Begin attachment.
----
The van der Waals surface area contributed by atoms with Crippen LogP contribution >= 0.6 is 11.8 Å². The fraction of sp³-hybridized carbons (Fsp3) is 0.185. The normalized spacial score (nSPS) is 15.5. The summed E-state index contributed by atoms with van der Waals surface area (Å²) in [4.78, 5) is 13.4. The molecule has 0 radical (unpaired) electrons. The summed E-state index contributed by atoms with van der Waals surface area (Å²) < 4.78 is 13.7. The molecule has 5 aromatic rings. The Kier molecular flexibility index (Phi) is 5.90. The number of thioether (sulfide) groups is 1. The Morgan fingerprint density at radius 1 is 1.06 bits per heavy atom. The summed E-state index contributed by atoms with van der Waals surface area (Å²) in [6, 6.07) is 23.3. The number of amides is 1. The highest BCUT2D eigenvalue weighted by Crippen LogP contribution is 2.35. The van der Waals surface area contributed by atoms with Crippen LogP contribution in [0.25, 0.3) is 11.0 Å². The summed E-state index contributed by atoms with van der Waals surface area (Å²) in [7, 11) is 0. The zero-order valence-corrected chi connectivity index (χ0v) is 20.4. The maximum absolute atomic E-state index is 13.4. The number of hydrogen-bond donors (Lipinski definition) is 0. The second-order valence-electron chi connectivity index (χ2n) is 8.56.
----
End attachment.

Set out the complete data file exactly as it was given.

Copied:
The van der Waals surface area contributed by atoms with Crippen LogP contribution >= 0.6 is 11.8 Å². The fraction of sp³-hybridized carbons (Fsp3) is 0.185. The normalized spacial score (nSPS) is 15.5. The summed E-state index contributed by atoms with van der Waals surface area (Å²) in [4.78, 5) is 13.4. The molecule has 0 radical (unpaired) electrons. The summed E-state index contributed by atoms with van der Waals surface area (Å²) < 4.78 is 13.7. The molecule has 5 aromatic rings. The Kier molecular flexibility index (Phi) is 5.90. The number of thioether (sulfide) groups is 1. The Morgan fingerprint density at radius 1 is 1.06 bits per heavy atom. The summed E-state index contributed by atoms with van der Waals surface area (Å²) in [6, 6.07) is 23.3. The number of amides is 1. The highest BCUT2D eigenvalue weighted by Crippen LogP contribution is 2.35. The van der Waals surface area contributed by atoms with Crippen LogP contribution in [0.25, 0.3) is 11.0 Å². The summed E-state index contributed by atoms with van der Waals surface area (Å²) in [7, 11) is 0. The zero-order valence-corrected chi connectivity index (χ0v) is 20.4. The maximum absolute atomic E-state index is 13.4. The number of hydrogen-bond donors (Lipinski definition) is 0. The second-order valence-electron chi connectivity index (χ2n) is 8.56.